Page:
She showed up at my door at the worst possible time, at the almost-end of a long day. I’d already packed my bag, put on my coat, grabbed the door handle to walk out the door.
But there she was, when I flung the door open with the forward momentum of walking out. Dark skin and wet eyes and sniffles.
I had somewhere else to be, somewhere filled with professional obligation. I knew I needed to be there. But she showed up for me, and I knew she needed me to show up for her. To really be there, in a way that meant something more than a quick hello and goodbye.
So we sat.
We sat there on the floor of my office, and we talked about the everything and nothing of life. She told me about how she felt out of place with people her age. As though there was something broken about her. As though she valued all the wrong things, and thought the weirdest stuff was important.
She told me about her therapy sessions, rolled up the sleeves on her customary long-sleeved t-shirt, and showed me the scars again. Words, designs, straight lines etched into ashy skin. We talked about how much better they looked since the last day, the first day I’d seen them. She thanked me for that day, for telling her that she could talk to her mom, that she should talk to her mom.
She talked about all the ways it’s still hard, the way life is always still hard, even when you’re doing your best to deal with it in a real way. She talked about her dad, and the day he told her all the impossibly heavy things that no daughter should ever have to hear, things she’ll never completely forget. She talked about all the things she was afraid to tell her mom, not because her mom wouldn’t believe her, but because she would. And because there’s a self-loathing and shame that goes along with the choices you make that somehow come back to affect your own children in horrific ways. And because she knows her mama is a good and loving person who shouldn’t have to feel that self-loathing and shame.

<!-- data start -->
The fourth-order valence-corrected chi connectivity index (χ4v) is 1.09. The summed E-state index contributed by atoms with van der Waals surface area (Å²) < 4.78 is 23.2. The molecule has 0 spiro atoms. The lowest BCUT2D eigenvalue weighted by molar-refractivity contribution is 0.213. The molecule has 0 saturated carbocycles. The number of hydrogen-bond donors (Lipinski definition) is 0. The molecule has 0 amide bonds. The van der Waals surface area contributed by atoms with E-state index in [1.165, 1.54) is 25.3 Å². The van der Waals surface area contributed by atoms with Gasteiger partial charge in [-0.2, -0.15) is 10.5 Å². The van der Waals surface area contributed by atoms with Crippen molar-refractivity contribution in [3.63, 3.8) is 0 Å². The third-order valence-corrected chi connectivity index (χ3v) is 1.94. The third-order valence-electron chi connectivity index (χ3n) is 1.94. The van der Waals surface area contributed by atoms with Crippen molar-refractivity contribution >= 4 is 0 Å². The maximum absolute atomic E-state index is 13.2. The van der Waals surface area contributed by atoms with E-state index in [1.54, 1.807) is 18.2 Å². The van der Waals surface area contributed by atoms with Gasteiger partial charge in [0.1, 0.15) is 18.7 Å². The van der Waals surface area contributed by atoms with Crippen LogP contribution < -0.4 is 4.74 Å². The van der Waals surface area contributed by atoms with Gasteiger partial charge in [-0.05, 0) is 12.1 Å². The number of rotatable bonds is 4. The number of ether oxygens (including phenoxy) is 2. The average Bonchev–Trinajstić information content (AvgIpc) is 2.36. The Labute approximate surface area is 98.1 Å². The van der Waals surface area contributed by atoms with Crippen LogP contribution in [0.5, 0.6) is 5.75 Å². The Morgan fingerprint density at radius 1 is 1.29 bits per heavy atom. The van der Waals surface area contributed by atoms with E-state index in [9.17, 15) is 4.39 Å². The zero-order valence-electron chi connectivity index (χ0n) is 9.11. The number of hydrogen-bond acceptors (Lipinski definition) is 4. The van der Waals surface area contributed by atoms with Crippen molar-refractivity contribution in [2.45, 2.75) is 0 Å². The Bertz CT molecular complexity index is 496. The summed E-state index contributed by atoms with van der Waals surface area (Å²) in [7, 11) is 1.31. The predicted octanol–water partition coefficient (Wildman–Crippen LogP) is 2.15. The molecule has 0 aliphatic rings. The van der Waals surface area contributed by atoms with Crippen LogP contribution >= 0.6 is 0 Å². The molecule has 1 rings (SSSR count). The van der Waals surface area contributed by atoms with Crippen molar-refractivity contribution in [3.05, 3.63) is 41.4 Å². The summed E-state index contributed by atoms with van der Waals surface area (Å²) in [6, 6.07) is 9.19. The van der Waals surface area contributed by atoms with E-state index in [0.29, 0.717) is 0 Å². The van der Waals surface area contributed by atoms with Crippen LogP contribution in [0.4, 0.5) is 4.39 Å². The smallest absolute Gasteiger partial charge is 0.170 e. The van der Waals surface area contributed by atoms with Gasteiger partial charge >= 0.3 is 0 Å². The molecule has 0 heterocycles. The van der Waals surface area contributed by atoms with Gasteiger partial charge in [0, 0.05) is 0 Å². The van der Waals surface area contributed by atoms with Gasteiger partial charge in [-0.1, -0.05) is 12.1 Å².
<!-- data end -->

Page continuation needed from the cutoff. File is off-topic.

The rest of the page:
She talked about starfish, how they regenerate their own limbs, and how cool it would be if we could figure out how to capture the part of their being that makes them able to do that and apply it to humans. She talked about how impossibly weird she is sometimes, that she thinks about things like that in her free time. I talked about how really, truly lovely it is to be impossibly weird in a world full of people just trying to be normal.
It must have been two hours that we sat there, sprawled out on the floor of my office. And maybe some day I’ll forget about that all-of-the-everything-and-nothing conversation. But probably not, because I don’t easily forget people or the moments I share with them. Because sometimes, people and moments and the connection that happens during two hours of everything and nothing—those things make me feel a little bit like a starfish. Like even the most broken parts of me can be reborn.